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Site 20 - Rhineland, Manitoba

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Located near the American border in Manitoba, Rhineland's primary industry is agriculture (38%). The population (4150) has decreased by 4% over the past few years. The labour force participation rate is 73%, the unemployment rate is 4%, and 14% of the community is below LICO.  

The Rural Municipality of Rhineland lies along the Canada-U.S.A. border in south central Manitoba. Part of the province's Central Plains Region, the community is roughly 100 kilometres southwest of Winnipeg, Manitoba's Capital. The municipality is a mix of rural and small urban communities with a population of just over 4200 residents.

The R.M. of Rhineland surrounds the incorporated towns of Altona, Gretna, and Plum Coulee, adding another 5000 residents to the population of the immediate area.

It was primarily people of Dutch Mennonite origins from southern Russia who first settled in the Rhineland area. Many of these people arrived between 1874 and 1875 at the request and invitation of the Dominion Government, which was eager to bring agriculture to the Prairie Provinces.

In 1883, as the population of the area grew, preliminary steps began to form some type of local government. The municipality was incorporated under the name Douglas in 1884 and on January 8th of that year, the first council meeting was held. In early 1891, the name of the community was changed from Douglas to Rhineland, and the municipality's boundary was expanded westward.

In 1917, some of this land was transferred back to a neighbouring municipality and Rhineland took on its present configuration. From its beginnings, the community was built on courage and determination, and these same characteristics make Rhineland what it is today.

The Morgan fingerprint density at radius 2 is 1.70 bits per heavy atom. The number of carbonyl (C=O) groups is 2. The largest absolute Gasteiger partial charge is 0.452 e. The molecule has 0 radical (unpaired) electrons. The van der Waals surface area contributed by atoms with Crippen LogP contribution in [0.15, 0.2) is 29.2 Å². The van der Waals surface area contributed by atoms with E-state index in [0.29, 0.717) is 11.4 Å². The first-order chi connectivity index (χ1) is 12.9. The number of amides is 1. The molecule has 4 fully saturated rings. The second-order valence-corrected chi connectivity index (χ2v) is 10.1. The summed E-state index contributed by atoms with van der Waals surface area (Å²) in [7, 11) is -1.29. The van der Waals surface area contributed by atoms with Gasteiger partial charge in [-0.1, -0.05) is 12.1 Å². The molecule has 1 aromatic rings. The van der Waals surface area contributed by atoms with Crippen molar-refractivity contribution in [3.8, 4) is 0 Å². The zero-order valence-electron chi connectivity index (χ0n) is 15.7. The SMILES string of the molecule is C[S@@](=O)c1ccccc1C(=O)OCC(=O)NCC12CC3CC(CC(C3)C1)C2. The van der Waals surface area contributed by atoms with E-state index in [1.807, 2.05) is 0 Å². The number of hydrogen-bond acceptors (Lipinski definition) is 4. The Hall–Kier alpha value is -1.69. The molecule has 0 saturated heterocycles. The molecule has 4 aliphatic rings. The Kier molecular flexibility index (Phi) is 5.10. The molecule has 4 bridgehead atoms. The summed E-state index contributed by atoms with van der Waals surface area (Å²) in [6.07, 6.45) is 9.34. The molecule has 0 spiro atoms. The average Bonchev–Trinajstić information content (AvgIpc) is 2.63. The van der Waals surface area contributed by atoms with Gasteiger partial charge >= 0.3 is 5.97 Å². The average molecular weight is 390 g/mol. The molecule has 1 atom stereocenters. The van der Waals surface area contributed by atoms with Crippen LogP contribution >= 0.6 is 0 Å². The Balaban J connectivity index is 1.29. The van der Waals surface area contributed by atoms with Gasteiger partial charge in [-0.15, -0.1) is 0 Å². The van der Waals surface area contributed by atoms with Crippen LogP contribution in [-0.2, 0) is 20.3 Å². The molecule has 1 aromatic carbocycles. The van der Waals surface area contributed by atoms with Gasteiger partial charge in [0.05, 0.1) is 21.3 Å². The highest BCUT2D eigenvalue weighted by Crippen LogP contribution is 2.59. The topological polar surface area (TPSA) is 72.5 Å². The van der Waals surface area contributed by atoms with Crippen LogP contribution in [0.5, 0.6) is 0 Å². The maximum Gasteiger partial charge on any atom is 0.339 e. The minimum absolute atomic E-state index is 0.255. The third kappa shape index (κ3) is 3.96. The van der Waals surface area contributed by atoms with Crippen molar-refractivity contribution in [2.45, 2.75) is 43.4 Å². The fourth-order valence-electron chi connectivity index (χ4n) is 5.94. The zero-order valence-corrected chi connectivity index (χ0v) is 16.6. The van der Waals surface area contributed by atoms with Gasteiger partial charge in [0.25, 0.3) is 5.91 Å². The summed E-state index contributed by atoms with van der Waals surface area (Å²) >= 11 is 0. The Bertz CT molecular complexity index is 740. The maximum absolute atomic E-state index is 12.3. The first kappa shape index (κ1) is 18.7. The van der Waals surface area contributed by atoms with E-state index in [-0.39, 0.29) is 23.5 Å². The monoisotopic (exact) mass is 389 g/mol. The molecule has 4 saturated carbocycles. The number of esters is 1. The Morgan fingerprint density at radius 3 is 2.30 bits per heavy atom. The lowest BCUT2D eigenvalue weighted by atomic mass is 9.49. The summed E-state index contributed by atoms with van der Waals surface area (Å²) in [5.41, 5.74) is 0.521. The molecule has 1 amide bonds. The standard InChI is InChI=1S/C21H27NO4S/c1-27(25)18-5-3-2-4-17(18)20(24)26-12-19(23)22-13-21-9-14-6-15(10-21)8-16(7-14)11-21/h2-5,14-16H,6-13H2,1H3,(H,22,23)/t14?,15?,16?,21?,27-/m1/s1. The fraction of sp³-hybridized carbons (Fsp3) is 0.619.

Economic Base
The Rural Municipality of Rhineland encompasses some of the finest farmland in North America and maybe the world. Agriculture is the cornerstone of Rhineland's economy. The fertile soil combined with unusually high temperatures and a long growing season make Rhineland the perfect place to grow many conventional and specialty crops.

Cereal grains and oilseeds make up a large portion of production for the area, but the climate is also well suited to sunflowers, corn, beans, field peas, potatoes, and a variety of different vegetable crops. The Rhineland area is one of the few areas in Canada well suited to growing soybeans. There are also some small livestock operations in the area.

Many local businessmen have set up shops to cater to the region's farmers. Throughout the community, several businesses provide supplies, inputs and equipment ranging from seed, fertilisers and chemicals to equipment, parts and mechanical services.

Small and medium sized manufacturing firms exist in many of the urbanised communities, and in the incorporated centres of Altona, Gretna, and Plum Coulee. Many of these firms produce agriculturally based products such as equipment and parts. Some however, produce specialty goods for domestic shipment and international export.